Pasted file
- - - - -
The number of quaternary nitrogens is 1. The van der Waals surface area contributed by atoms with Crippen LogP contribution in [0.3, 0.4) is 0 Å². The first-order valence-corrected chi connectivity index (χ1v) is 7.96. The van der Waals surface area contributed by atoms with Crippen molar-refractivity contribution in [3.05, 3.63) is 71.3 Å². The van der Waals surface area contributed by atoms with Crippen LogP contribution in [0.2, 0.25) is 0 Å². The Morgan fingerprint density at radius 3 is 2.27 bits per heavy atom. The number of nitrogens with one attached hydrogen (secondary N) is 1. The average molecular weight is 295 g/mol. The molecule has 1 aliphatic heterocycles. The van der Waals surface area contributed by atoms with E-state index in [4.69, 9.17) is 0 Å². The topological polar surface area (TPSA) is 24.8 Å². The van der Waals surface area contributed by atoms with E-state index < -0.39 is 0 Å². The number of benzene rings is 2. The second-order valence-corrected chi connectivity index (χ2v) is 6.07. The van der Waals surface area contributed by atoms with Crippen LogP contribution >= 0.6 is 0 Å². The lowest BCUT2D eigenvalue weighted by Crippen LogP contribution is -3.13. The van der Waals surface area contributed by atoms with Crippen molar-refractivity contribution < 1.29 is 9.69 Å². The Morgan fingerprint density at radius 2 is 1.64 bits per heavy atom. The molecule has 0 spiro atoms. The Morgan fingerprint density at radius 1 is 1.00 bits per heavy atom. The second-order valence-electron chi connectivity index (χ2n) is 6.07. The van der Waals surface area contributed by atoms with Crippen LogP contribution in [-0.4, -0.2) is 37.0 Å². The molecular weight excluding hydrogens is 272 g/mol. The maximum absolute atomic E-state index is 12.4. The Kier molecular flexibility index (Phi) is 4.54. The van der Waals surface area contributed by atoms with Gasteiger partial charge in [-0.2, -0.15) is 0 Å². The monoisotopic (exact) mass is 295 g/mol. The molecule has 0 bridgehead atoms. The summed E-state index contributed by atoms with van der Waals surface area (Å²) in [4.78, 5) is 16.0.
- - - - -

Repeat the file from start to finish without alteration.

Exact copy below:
The number of quaternary nitrogens is 1. The van der Waals surface area contributed by atoms with Crippen LogP contribution in [0.3, 0.4) is 0 Å². The first-order valence-corrected chi connectivity index (χ1v) is 7.96. The van der Waals surface area contributed by atoms with Crippen molar-refractivity contribution in [3.05, 3.63) is 71.3 Å². The van der Waals surface area contributed by atoms with Crippen LogP contribution in [0.2, 0.25) is 0 Å². The Morgan fingerprint density at radius 3 is 2.27 bits per heavy atom. The number of nitrogens with one attached hydrogen (secondary N) is 1. The average molecular weight is 295 g/mol. The molecule has 1 aliphatic heterocycles. The van der Waals surface area contributed by atoms with E-state index in [4.69, 9.17) is 0 Å². The topological polar surface area (TPSA) is 24.8 Å². The van der Waals surface area contributed by atoms with E-state index < -0.39 is 0 Å². The number of benzene rings is 2. The second-order valence-corrected chi connectivity index (χ2v) is 6.07. The van der Waals surface area contributed by atoms with Crippen LogP contribution >= 0.6 is 0 Å². The lowest BCUT2D eigenvalue weighted by Crippen LogP contribution is -3.13. The van der Waals surface area contributed by atoms with Crippen molar-refractivity contribution < 1.29 is 9.69 Å². The Morgan fingerprint density at radius 2 is 1.64 bits per heavy atom. The molecule has 0 spiro atoms. The Morgan fingerprint density at radius 1 is 1.00 bits per heavy atom. The second-order valence-electron chi connectivity index (χ2n) is 6.07. The van der Waals surface area contributed by atoms with Crippen LogP contribution in [-0.4, -0.2) is 37.0 Å². The molecular weight excluding hydrogens is 272 g/mol. The maximum absolute atomic E-state index is 12.4. The Kier molecular flexibility index (Phi) is 4.54. The van der Waals surface area contributed by atoms with Gasteiger partial charge in [-0.2, -0.15) is 0 Å². The monoisotopic (exact) mass is 295 g/mol. The molecule has 0 bridgehead atoms. The summed E-state index contributed by atoms with van der Waals surface area (Å²) in [4.78, 5) is 16.0.